What is pain?

Pain is defined as “an unpleasant sensory and emotional experience associated with actual or potential tissue damage?” Pain is something that we all experience sometime in our lives. Pain is a very personal event and it has a different meaning to each one of us. Pain has both physical and emotional elements. It cannot be measured by any medical test; only the person experiencing pain can describe it. One of the ways in which pain is described is through the use of a pain scale. Your healthcare provider will ask you to rate your pain on such a scale. This rating, provided only by you, will help to determine what pain management adjustments are necessary to keep your pain under control. You are the best judge of the type and intensity of your pain, and it is your right as a patient to have your pain assessed and managed. Uncontrolled pain is emotionally and physically draining and depletes the body of energy necessary for you to participate fully in your daily living activities. For these reasons, frequent communication with your healthcare team regarding your pain level is essential for optimum pain relief results.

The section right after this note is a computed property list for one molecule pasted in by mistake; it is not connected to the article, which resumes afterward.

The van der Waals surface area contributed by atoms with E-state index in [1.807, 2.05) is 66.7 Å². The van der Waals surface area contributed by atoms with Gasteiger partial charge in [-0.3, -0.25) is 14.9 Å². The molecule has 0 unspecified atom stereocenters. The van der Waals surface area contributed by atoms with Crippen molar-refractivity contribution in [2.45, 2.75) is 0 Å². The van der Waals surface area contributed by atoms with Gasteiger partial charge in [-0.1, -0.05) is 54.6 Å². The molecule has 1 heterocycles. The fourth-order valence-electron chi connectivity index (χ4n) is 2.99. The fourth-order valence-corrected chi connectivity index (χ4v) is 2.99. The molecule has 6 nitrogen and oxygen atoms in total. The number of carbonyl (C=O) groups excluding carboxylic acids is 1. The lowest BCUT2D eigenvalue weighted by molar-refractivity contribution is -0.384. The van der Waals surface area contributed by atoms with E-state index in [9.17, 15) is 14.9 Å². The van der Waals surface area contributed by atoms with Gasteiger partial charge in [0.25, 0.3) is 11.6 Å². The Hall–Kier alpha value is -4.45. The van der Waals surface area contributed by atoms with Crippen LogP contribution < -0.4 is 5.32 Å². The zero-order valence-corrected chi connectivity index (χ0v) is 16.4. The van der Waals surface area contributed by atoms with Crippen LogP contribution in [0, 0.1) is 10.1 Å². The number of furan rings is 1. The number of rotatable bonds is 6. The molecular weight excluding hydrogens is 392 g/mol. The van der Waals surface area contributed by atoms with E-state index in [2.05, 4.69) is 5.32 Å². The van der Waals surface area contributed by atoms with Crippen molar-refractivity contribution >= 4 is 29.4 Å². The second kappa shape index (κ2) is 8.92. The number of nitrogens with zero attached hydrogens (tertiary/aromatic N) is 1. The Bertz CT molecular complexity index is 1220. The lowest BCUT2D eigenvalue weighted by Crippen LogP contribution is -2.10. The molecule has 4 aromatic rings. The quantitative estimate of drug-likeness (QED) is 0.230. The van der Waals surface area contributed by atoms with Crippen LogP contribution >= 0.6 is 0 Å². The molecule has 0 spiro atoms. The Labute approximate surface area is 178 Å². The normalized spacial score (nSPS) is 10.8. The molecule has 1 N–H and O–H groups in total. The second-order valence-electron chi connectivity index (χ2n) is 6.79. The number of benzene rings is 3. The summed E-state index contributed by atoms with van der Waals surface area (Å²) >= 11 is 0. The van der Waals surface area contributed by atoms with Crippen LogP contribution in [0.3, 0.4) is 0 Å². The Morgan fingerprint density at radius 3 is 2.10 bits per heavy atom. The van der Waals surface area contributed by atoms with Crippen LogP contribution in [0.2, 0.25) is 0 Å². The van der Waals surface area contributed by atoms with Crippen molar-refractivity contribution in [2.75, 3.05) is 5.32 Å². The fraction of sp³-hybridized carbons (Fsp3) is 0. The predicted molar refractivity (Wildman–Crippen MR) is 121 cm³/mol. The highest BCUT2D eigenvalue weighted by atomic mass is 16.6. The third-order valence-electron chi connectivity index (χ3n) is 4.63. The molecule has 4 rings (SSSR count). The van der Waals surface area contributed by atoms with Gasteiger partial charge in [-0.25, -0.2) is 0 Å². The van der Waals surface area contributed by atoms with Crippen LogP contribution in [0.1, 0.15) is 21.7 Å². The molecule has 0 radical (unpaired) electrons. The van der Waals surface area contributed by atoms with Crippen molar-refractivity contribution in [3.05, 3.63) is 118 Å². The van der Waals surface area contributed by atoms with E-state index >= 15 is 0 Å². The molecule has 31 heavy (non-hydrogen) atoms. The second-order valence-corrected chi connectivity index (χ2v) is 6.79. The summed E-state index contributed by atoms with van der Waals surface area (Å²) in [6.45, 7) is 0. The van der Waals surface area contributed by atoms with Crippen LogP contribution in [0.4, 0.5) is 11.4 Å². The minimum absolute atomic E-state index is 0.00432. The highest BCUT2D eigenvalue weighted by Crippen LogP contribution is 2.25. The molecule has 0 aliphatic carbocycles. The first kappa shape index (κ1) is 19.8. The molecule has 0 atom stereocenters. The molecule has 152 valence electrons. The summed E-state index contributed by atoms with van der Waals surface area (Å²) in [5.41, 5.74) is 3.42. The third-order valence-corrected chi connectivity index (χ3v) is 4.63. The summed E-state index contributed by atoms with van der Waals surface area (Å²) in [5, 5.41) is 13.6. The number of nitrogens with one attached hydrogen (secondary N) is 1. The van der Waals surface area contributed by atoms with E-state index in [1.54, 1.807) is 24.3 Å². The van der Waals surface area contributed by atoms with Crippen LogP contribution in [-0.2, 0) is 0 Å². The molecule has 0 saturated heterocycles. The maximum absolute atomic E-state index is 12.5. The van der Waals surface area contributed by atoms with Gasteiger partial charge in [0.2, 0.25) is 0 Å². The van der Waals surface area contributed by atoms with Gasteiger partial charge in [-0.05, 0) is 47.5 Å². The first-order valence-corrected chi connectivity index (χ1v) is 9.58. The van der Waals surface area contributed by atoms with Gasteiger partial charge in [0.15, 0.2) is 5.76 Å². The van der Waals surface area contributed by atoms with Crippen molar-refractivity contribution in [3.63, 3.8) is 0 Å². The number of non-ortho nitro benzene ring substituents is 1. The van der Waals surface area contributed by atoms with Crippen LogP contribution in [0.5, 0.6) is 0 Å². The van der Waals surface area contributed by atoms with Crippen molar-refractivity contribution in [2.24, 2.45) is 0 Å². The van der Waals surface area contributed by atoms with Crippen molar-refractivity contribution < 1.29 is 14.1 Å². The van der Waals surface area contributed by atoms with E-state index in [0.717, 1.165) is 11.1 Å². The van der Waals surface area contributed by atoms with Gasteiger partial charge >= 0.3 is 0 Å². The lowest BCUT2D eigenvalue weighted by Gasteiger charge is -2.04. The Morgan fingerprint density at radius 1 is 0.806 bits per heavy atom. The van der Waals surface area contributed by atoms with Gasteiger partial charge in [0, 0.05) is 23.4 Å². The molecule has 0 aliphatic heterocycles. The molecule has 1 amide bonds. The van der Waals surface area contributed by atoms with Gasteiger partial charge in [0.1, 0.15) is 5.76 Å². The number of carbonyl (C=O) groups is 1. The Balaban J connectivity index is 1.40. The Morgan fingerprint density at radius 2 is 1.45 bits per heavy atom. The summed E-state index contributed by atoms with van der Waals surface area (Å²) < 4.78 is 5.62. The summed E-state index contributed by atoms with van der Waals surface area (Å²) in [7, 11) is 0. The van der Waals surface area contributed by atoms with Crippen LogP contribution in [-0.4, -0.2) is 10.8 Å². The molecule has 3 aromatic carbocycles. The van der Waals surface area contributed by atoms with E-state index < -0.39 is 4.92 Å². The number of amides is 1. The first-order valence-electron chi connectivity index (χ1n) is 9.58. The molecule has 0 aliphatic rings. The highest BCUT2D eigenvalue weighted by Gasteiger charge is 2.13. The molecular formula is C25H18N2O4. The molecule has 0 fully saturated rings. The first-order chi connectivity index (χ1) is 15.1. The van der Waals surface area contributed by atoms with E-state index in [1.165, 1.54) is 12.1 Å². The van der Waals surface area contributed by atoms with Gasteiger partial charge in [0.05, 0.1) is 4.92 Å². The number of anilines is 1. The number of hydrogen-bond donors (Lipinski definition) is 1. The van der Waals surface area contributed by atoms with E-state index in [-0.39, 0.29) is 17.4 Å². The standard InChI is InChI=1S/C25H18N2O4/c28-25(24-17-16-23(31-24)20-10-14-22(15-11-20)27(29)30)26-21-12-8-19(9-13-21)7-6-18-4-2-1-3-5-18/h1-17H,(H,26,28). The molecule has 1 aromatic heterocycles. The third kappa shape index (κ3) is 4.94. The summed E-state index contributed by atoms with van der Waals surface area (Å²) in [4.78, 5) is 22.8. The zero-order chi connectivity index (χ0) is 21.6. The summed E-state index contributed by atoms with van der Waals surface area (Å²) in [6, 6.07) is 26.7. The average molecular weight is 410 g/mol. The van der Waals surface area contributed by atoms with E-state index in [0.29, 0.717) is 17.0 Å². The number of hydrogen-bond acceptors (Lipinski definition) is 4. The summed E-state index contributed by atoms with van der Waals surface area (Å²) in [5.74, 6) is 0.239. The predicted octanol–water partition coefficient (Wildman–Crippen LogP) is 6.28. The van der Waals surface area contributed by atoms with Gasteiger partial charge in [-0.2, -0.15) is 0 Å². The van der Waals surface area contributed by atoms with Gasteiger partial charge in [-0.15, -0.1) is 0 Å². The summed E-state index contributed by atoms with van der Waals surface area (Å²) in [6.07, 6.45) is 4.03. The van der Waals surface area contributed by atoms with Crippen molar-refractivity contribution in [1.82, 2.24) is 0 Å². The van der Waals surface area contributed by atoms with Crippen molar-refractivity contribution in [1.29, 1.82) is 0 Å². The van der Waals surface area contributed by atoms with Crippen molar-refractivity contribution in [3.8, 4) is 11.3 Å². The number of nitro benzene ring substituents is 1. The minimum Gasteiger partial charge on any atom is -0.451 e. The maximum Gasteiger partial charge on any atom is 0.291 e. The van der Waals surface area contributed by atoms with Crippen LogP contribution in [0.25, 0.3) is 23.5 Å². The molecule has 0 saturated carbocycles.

What are the types of pain?

The pain that we usually experience is acute (short duration) and normally is relieved by oral medication. However, chronic pain is characterized by pain that is of a long duration (generally longer than 6 months). There are two types of chronic pain: non-malignant pain that may result from an injury or disease and malignant pain, also know as cancer pain, that is caused by a tumor or may be the result of cancer treatments. Chronic non-malignant and cancer pain may require long-term pain management therapy to help the person achieve a satisfactory quality of life. Interventional therapies, like the pump, are offered when all other methods of pain control have produced unsatisfactory results.

How is pain transmitted?

Years of research have helped the medical profession understand the basic mechanisms of how pain is transmitted. All pain is sent from the spinal cord to the brain where the pain impulse is recognized. No matter where the pain occurs in the body, the spinal cord receives the message. If the transmission of the pain is blocked at the spinal cord level before it reaches the brain, pain is felt to a lesser degree or not at all.

Blocking the pain impulse at the spinal cord level, before it reaches the brain, is the approach utilized with the CODMAN 3000 Pump.

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